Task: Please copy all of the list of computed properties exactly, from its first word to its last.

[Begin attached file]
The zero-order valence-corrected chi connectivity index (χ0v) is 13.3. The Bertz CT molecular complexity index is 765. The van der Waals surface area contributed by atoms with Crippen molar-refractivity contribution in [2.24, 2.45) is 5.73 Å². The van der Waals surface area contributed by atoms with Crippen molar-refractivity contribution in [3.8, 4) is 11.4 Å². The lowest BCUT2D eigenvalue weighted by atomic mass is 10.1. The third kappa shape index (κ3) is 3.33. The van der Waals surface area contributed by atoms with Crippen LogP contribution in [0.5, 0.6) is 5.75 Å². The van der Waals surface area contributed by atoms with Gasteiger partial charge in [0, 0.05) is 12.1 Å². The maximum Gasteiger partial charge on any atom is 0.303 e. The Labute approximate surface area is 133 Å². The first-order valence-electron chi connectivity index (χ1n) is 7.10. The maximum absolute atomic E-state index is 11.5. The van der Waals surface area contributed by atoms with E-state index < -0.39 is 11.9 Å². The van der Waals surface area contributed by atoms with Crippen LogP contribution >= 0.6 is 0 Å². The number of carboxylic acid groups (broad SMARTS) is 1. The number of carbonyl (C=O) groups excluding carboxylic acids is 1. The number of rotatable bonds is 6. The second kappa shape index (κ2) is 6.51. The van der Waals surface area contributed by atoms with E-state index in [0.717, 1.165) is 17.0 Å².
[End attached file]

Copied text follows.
The zero-order valence-corrected chi connectivity index (χ0v) is 13.3. The Bertz CT molecular complexity index is 765. The van der Waals surface area contributed by atoms with Crippen molar-refractivity contribution in [2.24, 2.45) is 5.73 Å². The van der Waals surface area contributed by atoms with Crippen molar-refractivity contribution in [3.8, 4) is 11.4 Å². The lowest BCUT2D eigenvalue weighted by atomic mass is 10.1. The third kappa shape index (κ3) is 3.33. The van der Waals surface area contributed by atoms with Crippen LogP contribution in [0.5, 0.6) is 5.75 Å². The van der Waals surface area contributed by atoms with Gasteiger partial charge in [0, 0.05) is 12.1 Å². The maximum Gasteiger partial charge on any atom is 0.303 e. The Labute approximate surface area is 133 Å². The first-order valence-electron chi connectivity index (χ1n) is 7.10. The maximum absolute atomic E-state index is 11.5. The van der Waals surface area contributed by atoms with E-state index < -0.39 is 11.9 Å². The van der Waals surface area contributed by atoms with Crippen LogP contribution >= 0.6 is 0 Å². The number of carboxylic acid groups (broad SMARTS) is 1. The number of carbonyl (C=O) groups excluding carboxylic acids is 1. The number of rotatable bonds is 6. The second kappa shape index (κ2) is 6.51. The van der Waals surface area contributed by atoms with E-state index in [0.717, 1.165) is 17.0 Å².